(January 14, 2021) Lyz Lenz’s writing has appeared in the Huffington Post, The Washington Post, the Columbia Journalism Review, The New York Times, Pacific Standard, and others. Her book God Land was published in 2019, through Indiana University Press. Her second book Belabored, was published in 2020 by Bold Type Books. Lyz’s essay “All the Angry Women” was also included in the anthology Not that Bad edited by Roxane Gay. Lyz received her MFA in creative writing from Lesley University. She lives in Iowa with her two kids and two cats. She describes writing-motherhood in three words as “Creative and Chaotic.”
FROM THE EPISODE: READING LIST & REFERENCES
Lyz Lenz’s Website
Belabored: A Vindication of the Rights of Pregnant Women
Not That Bad, Edited by Roxane Gay
Barbara Robinette Moss, Change Me Into Zeus’s Daughter
Nobody wanted to publish my writing, so I started a blog, like everybody. Then I started having children, so suddenly, my blog became a “mom blog.” Just purely by using my uterus, I became a niche category.
When you give birth to a child, they are still part of you, in a way, and your story is still their story. Our political dialogue tries to cleave the two apart, but really, for the longest time, we are the same organism. When writing about my kids in the early days, their story was my story.
I write about my divorce, and I still have to co-parent with my kids’ father and now his wife. I want to write honestly, but I also want to respect boundaries. It’s a constant tightrope.
Women often police women’s performance of gender far more than men do. In extreme performances of gender, women are able to ask for thing. Pregnancy, marriage, planning a wedding–that’s the whole bridezilla thing. All of a sudden, a woman feels empowered to ask for things, and maybe she’d never felt she could before.
“The four trimesters of pregnancy and birth encapsulate a political and cultural dissonance about the way we police bodies in America.”
Why do men get mad at me? There is something about a woman who has nothing to lose, and that happened, I think, when I got my divorce. I learned that my happiness was not ancillary, that it was actually the point. And that all people deserve to have good and happy lives. It’s not selfishness to want that. It’s not selfishness to ask for it. It’s not selfishness to take the time you need to write. It’s not selfishness to go for the career that you want. And I think we often tell women that, “No, you gotta die on the cross.” You don’t have to! Walk down from that cross; go do what you need to do. It’s not great up there. It sucks.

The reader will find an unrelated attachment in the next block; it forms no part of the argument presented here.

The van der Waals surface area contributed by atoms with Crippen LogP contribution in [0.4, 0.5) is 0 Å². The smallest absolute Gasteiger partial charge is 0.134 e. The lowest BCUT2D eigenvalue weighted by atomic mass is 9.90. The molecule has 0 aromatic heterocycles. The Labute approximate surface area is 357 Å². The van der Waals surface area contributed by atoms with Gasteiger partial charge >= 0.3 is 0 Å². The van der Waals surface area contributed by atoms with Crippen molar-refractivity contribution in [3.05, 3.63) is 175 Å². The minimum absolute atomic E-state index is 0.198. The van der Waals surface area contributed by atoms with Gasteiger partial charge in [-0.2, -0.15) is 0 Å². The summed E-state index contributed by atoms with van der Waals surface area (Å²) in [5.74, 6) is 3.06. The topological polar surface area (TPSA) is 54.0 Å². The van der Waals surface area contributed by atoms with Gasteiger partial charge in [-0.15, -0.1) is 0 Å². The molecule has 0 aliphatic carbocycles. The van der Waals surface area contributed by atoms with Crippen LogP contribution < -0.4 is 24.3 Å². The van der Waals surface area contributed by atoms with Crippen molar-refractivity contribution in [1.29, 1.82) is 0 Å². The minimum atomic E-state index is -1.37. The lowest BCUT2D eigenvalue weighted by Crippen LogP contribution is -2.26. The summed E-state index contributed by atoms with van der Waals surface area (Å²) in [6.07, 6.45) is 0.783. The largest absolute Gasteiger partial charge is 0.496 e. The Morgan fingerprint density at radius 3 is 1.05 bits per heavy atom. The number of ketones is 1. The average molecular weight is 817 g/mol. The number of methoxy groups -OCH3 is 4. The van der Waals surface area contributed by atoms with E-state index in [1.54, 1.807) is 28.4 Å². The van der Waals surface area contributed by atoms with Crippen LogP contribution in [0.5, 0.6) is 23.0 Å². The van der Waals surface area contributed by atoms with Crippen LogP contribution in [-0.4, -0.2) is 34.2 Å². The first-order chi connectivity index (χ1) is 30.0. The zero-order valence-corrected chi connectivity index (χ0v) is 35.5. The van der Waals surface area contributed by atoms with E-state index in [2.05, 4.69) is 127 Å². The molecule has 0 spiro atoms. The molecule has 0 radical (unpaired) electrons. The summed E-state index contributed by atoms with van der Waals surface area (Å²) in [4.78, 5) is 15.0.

“I think we often tell women, “You gotta die on the cross.’ You don’t have to! Walk down from that cross; go do what you need to do. It’s not great up there. It sucks.”
I realized I had nothing to lose, and I started making bolder choices. I started writing more boldly, in a way that I didn’t before. I started asking harder questions, not just of myself, but of the people I was talking to.
“There is something very powerful about a woman who walks into a room and says, ‘I don’t need you. I’m here because I want to be here.'”
The wonderful writer Maggie Nelson said, “Every story is a story of a body.” Pregnancy is a great way of talking about how you cannot separate flesh from your reality. I think about that often when I’m writing: How does this interest me? Why am I interested? Why do people care? And how does this affect the fleshy reality of our lives?
After my daughter was born, my mother asked me, “How do you feel now that you’re a mom?” I was like, “I feel like myself but fatter.”
I’m not trying to undermine faith in science and medicine, but we do need to understand the ways that science and medicine fail us, and how a lot of it is built on misogyny and white supremacy. I remember feeling very let down by the medical establishment after the birth of my daughter, which was very traumatic. I had postpartum hemorrhaging, but nobody would tell me what was going on. They wouldn’t even tell me how many stitches I got.
It shouldn’t take personal experience for people to listen and change and grow, but my perception of women and work and the emotional labor we do and the loads that we carry radically changed when I became a mother. It changed from “This sucks” to “Let’s burn it down!”
“My perception of women and work and the emotional labor we do and the loads that we carry radically changed when I became a mother. It changed from ‘This sucks’ to ‘Let’s burn it down!’”
My writing is my career, and it is a priority, and that means it’s a priority over folding clothes, it’s a priority over raking the lawn, it’s a priority over all those things that we somehow think we need to do that are really just ancillary to the task of living. In my bedroom right now are baskets and baskets of unfolded laundry, and I don’t care. I don’t match socks anymore. We have a sock basket, and I just dump. Screw matching socks.
“Part of taking care of my kids is being a fully well-rounded human being. They need a mother whose life is not all about them, because one day they’re gonna leave me, and be like, ‘Get a friend.’”
I have chosen to prioritize my work over other things. Does that mean that some days I don’t work out? Yeah. Does that mean some days, emails don’t get answered? Yeah. Phone calls don’t get returned. Text messages don’t get returned. Because this is my time, and I worked so hard to get here, and I’m so grateful that I have it.
“You’re not stealing time; that time belongs to you. Take it, and don’t apologize for it, because your contributions to this world matter. You as a full human being matter.”
You’re not stealing time; that time belongs to you. Take it, and don’t apologize for it, because your contributions to this world matter. You as a full human being matter. Go for it. Balls to the wall—no, labia to the wall, ladies.